It is now possible to freeze unfertilized eggs with very good chances for a successful pregnancy several years later after thawing and IVF. This has been accomplished by introduction of the ultrarapid freezing method vitrification. The technique has successfully been used for fertility preservation for cancer patients prior to receiving chemotherapy and radiation therapy but may now also be used for women that want to postpone childbearing due to non-medical reasons. The most important single factor for the fertility potential of any woman is the age and the associated size of the remaining egg-pool, which usually declines faster after the age of 35, Ideally, oocytes should be harvested in the early 30s and we can then store them up until the woman turns 45. We collaborate closely with the IVI clinic in Spain, where they globally have the most experience of oocyte freezing, both in oocyte donation programs and as social egg freezing.
Egg Freezing: Step by step
To help you understand the process of Egg freezing we have written a simple explanation of the main steps in Egg freezing.
To ensure that you are a suitable candidate for oocyte freezing we perform a thorough medical examination to make sure you can potentially benefit from our treatment. The size of the ovarian reserve, containing the resting egg cells is the single most important factor determining if oocyte freezing can be recommended for you. Our aim is to freeze at least 10 egg cells of high quality in each stimulation cycle. At your first visit we will ask relevant questions about your gynaecological history, including questions about previous pregnancies, menstruations and surgery. We will estimate your ovarian reserve by measuring levels of hormones (AMH, FSH) in your blood as well as a detailed ultrasound investigation of your ovaries. By ultrasound we can determine the number of larger, so-called antral follicles of the ovaries, this number is directly related to the ovarian reserve. We will also take samples to rule out that you have any current infection that can possibly impair your treatment. Within a few days we will call you to inform you about the results from the tests and to plan visits for further discussions.
2. Gonadotropin stimulation
By stimulating the ovaries with FSH (follicle stimulating hormone) we encourage several egg cell containing follicles to grow and mature. The hormones that are used are naturally occurring but given as injections and as nasal sprays instead of being secreted by the pituitary gland of the brain. During the gonadotropin stimulation it is important to rest the woman´s own secretion of the gonadotrophic hormones (FSH, LH). This is accomplished by administration of other natural hormones, either a so-called GnRH agonist as a nasal spray for 2-3 weeks or a GnRH antagonist during the time of gonadotropin stimulation. The gonadotropin stimulation lasts 10 to 14 days; throughout this time we follow the development of the follicles by repeated ultrasound examinations and thorough blood work analysis.
3. Oocyte pick up (OPU)
After approximately 12 days of gonadotropin stimulation, several follicles will have reached a size of about 2 cm. This is the time to finalize the maturation process of the egg cell. The final process of maturation is induced by a bolus dose of the gonadotropin LH. Two days later the mature oocytes are harvested using a thin needle on a transvaginal ultrasound probe. This pick up of the eggcells is done under local anesthesia and is not of any discomfort in the majority of cases.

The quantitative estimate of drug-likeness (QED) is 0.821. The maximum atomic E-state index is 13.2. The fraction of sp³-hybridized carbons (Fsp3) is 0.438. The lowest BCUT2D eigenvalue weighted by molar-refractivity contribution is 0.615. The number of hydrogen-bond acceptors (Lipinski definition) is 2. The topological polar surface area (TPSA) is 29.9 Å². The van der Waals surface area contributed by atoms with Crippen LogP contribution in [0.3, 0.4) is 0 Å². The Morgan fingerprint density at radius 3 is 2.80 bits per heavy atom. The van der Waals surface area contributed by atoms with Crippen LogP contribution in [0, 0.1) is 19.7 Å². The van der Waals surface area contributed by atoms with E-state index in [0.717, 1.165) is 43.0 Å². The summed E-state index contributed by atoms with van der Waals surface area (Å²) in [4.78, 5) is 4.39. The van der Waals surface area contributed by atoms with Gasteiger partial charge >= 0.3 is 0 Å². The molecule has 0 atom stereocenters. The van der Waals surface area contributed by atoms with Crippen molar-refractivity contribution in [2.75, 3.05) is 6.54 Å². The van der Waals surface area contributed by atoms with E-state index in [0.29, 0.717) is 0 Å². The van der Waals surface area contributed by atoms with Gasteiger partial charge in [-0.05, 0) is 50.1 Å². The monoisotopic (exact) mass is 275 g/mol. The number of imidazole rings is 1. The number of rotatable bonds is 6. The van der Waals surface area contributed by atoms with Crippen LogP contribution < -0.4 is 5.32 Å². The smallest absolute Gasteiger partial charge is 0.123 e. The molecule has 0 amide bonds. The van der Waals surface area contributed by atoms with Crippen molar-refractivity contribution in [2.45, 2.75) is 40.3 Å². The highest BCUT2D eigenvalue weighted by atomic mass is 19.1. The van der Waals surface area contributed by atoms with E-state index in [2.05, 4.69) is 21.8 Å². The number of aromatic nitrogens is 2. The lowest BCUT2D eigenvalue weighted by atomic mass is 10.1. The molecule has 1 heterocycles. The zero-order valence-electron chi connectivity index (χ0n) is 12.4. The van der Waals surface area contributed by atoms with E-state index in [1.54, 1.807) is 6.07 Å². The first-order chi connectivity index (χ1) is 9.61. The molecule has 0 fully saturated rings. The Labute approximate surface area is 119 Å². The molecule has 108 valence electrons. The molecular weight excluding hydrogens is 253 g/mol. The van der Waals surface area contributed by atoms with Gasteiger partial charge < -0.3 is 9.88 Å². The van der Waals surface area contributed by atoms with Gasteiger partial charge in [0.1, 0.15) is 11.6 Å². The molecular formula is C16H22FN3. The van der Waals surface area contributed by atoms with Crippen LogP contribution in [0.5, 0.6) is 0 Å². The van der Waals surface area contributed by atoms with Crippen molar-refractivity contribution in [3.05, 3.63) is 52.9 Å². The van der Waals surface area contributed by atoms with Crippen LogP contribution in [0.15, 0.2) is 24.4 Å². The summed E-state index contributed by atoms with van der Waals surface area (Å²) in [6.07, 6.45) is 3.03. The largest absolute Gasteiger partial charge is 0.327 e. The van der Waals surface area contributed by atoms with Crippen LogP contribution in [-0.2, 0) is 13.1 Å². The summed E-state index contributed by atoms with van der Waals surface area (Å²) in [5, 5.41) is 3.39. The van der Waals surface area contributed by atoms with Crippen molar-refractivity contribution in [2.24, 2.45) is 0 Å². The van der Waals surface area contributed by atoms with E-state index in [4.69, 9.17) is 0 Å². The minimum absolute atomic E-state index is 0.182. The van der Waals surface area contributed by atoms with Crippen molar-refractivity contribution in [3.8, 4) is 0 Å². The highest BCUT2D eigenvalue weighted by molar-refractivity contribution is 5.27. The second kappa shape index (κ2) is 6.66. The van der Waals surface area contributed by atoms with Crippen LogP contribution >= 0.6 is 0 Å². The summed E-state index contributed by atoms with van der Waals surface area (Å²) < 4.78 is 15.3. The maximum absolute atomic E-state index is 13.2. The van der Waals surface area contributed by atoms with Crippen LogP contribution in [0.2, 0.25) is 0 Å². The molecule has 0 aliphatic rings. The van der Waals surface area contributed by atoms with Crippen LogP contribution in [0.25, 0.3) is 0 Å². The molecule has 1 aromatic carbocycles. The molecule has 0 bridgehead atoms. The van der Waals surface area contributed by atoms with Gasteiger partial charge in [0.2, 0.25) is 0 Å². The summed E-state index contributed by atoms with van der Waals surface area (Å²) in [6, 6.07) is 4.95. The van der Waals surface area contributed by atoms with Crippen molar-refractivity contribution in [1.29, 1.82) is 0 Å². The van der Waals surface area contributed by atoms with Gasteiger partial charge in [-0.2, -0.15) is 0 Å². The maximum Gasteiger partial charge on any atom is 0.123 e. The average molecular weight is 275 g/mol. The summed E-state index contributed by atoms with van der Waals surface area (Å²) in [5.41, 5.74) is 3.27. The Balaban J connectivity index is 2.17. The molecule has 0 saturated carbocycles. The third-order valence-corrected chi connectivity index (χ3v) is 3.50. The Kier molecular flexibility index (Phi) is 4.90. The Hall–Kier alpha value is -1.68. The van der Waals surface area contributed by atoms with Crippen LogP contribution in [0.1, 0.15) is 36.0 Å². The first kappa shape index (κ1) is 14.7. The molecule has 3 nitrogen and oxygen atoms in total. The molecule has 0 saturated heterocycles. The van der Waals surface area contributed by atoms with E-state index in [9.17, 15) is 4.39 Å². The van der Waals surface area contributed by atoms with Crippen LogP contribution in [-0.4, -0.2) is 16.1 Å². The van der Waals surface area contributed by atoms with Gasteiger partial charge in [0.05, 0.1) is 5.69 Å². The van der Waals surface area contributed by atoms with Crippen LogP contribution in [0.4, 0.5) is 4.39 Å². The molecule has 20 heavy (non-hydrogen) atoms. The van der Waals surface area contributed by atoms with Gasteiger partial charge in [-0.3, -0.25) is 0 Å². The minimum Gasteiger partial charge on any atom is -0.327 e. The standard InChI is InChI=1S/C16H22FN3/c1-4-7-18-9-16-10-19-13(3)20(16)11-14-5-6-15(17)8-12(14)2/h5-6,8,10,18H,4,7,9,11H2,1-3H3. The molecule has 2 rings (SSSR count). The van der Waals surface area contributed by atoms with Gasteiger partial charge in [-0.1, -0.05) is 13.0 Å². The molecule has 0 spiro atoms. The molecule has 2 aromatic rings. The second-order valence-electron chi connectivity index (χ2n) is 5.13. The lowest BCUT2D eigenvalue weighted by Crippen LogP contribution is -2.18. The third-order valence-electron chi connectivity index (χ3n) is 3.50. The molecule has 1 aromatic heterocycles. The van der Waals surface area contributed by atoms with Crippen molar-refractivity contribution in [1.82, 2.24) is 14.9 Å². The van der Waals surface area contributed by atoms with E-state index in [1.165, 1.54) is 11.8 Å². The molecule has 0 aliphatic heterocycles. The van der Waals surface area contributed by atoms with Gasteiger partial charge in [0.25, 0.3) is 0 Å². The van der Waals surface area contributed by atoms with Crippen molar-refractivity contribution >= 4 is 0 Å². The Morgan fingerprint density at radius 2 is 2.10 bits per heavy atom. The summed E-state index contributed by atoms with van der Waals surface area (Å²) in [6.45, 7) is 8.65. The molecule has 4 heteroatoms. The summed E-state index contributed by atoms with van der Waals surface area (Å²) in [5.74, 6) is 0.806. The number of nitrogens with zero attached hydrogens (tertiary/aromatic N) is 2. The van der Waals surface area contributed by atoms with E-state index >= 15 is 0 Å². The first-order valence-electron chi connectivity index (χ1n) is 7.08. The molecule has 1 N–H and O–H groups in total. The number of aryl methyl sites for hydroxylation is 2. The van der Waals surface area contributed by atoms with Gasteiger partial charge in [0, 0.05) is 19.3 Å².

4. Oocyte freezing
Immediately after harvesting the mature oocytes are prepared for freezing and cryopreservation in the laboratory. First, the oocytes are separated from the surrounding so-called granulosa cells by a gentle enzymatic treatment. The oocytes are later submerged into a cryoprotective solution, which will protects them from harmful crystallization during freezing. Later they will be submerged in liquid nitrogen according to the latest protocol for ultra-rapid vitrification techniques. Using this method, the oocyte is frozen to -176 degrees Celsius in less than a second, which minimizes harmful crystal formation. The frozen (cryopreseved) oocyte is later placed inside a sealed small container that bathes safely in liquid nitrogen for several years until its desired time of use.
5. Thawing and IVF
Cryopreserved oocytes keep their quality throughout the entire period of freezing and can later be thawed, fertilized by sperm cells and used in IVF. When we defrost the oocytes they are removed from the liquid nitrogen and heated slowly in a controlled environment. At the same time as the egg cells are thawed they are flushed several times to remove the cryoprotective solution, which is no longer needed. Normally we thaw 2-3 oocytes at a time, this improves the chances of successfully fertilizing an egg cell. A few hours after freezing we fertilize the egg cells using ICSI. A day after fertilization our embryologists study the egg cells under a microscope to determine which ones have developed into high quality embryos suitable for Embryo Transfer (ET). If there are several embryos of high quality they may be cryopreserved for future Frozen embryo transfer.
Last updated: 2016-02-26